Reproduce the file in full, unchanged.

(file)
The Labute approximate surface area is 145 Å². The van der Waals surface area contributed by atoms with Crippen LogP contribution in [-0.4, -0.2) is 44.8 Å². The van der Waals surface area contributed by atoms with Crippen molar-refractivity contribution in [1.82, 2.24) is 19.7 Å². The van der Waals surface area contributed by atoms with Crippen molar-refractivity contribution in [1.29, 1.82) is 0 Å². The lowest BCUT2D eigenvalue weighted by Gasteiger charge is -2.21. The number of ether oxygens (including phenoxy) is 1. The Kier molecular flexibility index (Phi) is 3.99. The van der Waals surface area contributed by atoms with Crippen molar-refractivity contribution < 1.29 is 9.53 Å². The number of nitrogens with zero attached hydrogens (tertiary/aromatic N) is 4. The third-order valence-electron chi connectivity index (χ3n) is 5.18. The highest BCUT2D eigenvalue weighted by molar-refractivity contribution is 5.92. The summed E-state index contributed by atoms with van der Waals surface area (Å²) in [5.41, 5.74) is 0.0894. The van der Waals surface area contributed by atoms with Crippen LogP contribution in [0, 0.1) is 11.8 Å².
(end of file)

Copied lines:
The Labute approximate surface area is 145 Å². The van der Waals surface area contributed by atoms with Crippen LogP contribution in [-0.4, -0.2) is 44.8 Å². The van der Waals surface area contributed by atoms with Crippen molar-refractivity contribution in [1.82, 2.24) is 19.7 Å². The van der Waals surface area contributed by atoms with Crippen molar-refractivity contribution in [1.29, 1.82) is 0 Å². The lowest BCUT2D eigenvalue weighted by Gasteiger charge is -2.21. The number of ether oxygens (including phenoxy) is 1. The Kier molecular flexibility index (Phi) is 3.99. The van der Waals surface area contributed by atoms with Crippen molar-refractivity contribution < 1.29 is 9.53 Å². The number of nitrogens with zero attached hydrogens (tertiary/aromatic N) is 4. The third-order valence-electron chi connectivity index (χ3n) is 5.18. The highest BCUT2D eigenvalue weighted by molar-refractivity contribution is 5.92. The summed E-state index contributed by atoms with van der Waals surface area (Å²) in [5.41, 5.74) is 0.0894. The van der Waals surface area contributed by atoms with Crippen LogP contribution in [0, 0.1) is 11.8 Å².